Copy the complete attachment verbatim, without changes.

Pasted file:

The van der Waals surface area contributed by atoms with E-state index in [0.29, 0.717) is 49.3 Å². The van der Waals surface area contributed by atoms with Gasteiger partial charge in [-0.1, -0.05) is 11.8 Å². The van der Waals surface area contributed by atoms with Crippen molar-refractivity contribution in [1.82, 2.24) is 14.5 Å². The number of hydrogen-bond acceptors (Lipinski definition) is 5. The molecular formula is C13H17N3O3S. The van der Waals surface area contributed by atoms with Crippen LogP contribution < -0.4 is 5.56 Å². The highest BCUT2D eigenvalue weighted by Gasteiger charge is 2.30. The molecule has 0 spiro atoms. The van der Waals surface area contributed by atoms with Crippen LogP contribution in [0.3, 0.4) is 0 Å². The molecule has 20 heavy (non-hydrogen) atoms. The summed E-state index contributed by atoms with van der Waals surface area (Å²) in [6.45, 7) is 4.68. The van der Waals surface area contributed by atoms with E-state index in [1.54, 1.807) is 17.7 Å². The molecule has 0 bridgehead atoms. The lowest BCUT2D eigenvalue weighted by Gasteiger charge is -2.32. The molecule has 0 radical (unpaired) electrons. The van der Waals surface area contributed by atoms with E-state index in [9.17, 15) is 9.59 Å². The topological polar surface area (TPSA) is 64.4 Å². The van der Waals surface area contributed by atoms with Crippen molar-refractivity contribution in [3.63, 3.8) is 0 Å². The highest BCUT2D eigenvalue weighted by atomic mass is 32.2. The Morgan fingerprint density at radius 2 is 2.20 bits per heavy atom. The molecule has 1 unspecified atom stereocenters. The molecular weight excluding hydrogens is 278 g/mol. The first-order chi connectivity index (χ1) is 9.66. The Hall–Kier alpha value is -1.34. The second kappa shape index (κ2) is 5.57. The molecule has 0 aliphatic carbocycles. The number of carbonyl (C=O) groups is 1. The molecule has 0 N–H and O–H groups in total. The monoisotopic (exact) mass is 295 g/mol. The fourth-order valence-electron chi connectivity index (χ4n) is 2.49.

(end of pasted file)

The van der Waals surface area contributed by atoms with E-state index in [0.29, 0.717) is 49.3 Å². The van der Waals surface area contributed by atoms with Gasteiger partial charge in [-0.1, -0.05) is 11.8 Å². The van der Waals surface area contributed by atoms with Crippen molar-refractivity contribution in [1.82, 2.24) is 14.5 Å². The number of hydrogen-bond acceptors (Lipinski definition) is 5. The molecular formula is C13H17N3O3S. The van der Waals surface area contributed by atoms with Crippen LogP contribution < -0.4 is 5.56 Å². The highest BCUT2D eigenvalue weighted by Gasteiger charge is 2.30. The molecule has 0 spiro atoms. The van der Waals surface area contributed by atoms with Crippen LogP contribution in [0.3, 0.4) is 0 Å². The molecule has 20 heavy (non-hydrogen) atoms. The summed E-state index contributed by atoms with van der Waals surface area (Å²) in [6.45, 7) is 4.68. The van der Waals surface area contributed by atoms with E-state index in [1.54, 1.807) is 17.7 Å². The molecule has 0 bridgehead atoms. The lowest BCUT2D eigenvalue weighted by Gasteiger charge is -2.32. The molecule has 0 radical (unpaired) electrons. The van der Waals surface area contributed by atoms with E-state index in [9.17, 15) is 9.59 Å². The topological polar surface area (TPSA) is 64.4 Å². The van der Waals surface area contributed by atoms with Crippen molar-refractivity contribution in [3.63, 3.8) is 0 Å². The highest BCUT2D eigenvalue weighted by atomic mass is 32.2. The Morgan fingerprint density at radius 2 is 2.20 bits per heavy atom. The molecule has 1 unspecified atom stereocenters. The molecular weight excluding hydrogens is 278 g/mol. The first-order chi connectivity index (χ1) is 9.66. The Hall–Kier alpha value is -1.34. The second kappa shape index (κ2) is 5.57. The molecule has 0 aliphatic carbocycles. The number of carbonyl (C=O) groups is 1. The molecule has 0 N–H and O–H groups in total. The monoisotopic (exact) mass is 295 g/mol. The fourth-order valence-electron chi connectivity index (χ4n) is 2.49.